Salsa Roja Remembered

In Restaurants, Stories by Mark MaskerLeave a Comment

tacophoto-300x272By Dave Mau

Long ago there was an absolutely filthy-yet-magnificent taqueria called Mexico Lindo located on a dingy stretch of Euclid Avenue in my then-hometown of Ontario, California. For a kid raised on Taco Bell enchiritos (a bastardized enchilada, quite horrific actually) and Rosarita make-at-home taco kits as “authentic” Mexican, it was quite a revelation. The interior was less restaurant and more POW camp. Rife with squalor, flies and screaming babies, it was a hotbox during the summer that would have broken even the hardiest of gabachos. But their asada was a knockout and if I had a nickel for every squirt bottle of their salsa roja I drunkenly stole off their tables I’d have a big ‘ol stack of nickels. It was the best ever and I still can’t figure out why.

We’re pretty lucky here in Orange County to have a lot of great taquerias, many of which have wonderful house-made versions of this classic taco topping. There are some notable out-of-county ones, LA’s TV Café being a surprising example. Or try stopping into a hole-in-the-wall shop off the 99 freeway in some isolated Ventral California agri-town where no gabacho dares to go and tell me what you think. But the OC is positively peppered with droves of taquerias, most of which are quite proficient at what they do.

Salsa roja, like beurre blanc, béarnaise or most of the basics, is shockingly easy to make but a disaster of epic proportions when someone screws it up. It should be pretty self-evident what it is but, in case you’ve been living on Del Taco, here’s some salsa roja 101. We’re not talking about Salsa Casera, the stuff most gringo-y shops serve with chips being used as the vessel to transport it. Nor are we talking about Salsa Mexicana, the slightly spicier jalapeño-heavy version of the above. Salsa Roja is a simple mix yet definitely a “whole is greater than the sum of its parts situation”; the basic ingredients are chiles (dried, fresh or roasted), garlic, tomatillo, salt and maybe a few stray spices. Rarely do so few ingredients combine to make such a complex flavor.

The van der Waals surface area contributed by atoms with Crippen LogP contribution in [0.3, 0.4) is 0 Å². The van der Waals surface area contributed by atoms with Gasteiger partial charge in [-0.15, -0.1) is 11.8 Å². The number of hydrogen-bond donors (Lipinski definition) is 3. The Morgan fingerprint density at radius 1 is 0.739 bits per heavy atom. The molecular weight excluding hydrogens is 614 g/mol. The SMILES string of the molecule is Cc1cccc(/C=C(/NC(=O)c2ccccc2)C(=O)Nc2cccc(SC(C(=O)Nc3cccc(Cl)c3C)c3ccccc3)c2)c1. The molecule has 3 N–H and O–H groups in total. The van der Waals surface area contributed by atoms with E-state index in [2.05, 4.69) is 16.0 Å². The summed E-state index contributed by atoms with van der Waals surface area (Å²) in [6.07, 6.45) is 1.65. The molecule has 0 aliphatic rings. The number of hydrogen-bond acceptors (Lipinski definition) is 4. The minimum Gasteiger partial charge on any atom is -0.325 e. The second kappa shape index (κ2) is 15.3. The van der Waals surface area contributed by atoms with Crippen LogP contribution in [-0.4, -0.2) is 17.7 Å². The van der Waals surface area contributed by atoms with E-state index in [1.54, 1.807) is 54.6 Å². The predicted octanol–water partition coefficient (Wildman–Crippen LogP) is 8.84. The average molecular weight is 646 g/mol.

So what makes a good one? Certainly not just heat for heat’s sake. I call it “hot in the middle.” (Sorry, I know it sounds like some weird group sex act.) It’s a pretty good way to examine how a good salsa roja is supposed to taste. When you first eat it should come across with some chile, garlic and a bit of tomatillo. Then the spice should come in, the chile arbol throttling things up with maybe a hint of smoke if the cocineros toasted them. Then, the most important part is when that heat burrows through the roof of your mouth like a honey badger and into your sinuses with a hint of cumin or even clove. That’s what really gets your attention and sets you to sweating like Chris Farley doing Bikram yoga. A great salsa roja is really a three-pronged assault and the tough part is none of this should overpower the flavor of whatever it is on; it should complement it. It’s a delicate balance for sure and there are a couple of shops hereabouts that do it particularly well.

I’m a big La Reina fan (with its narrow aisles reminiscent of El Toro Market in Santa Ana) and used to get all my Mexi-supplies for my restaurants there. They make one hell of a roja, just slightly thicker than some with a great roasted flavor. It lacks a bit of the “nose” on the back end but there is something about it—possibly more cilantro that gives it a flavor brightness that other rojas don’t always have. It’s worth a stop, and I still say they have the best tortillas and carne preperada.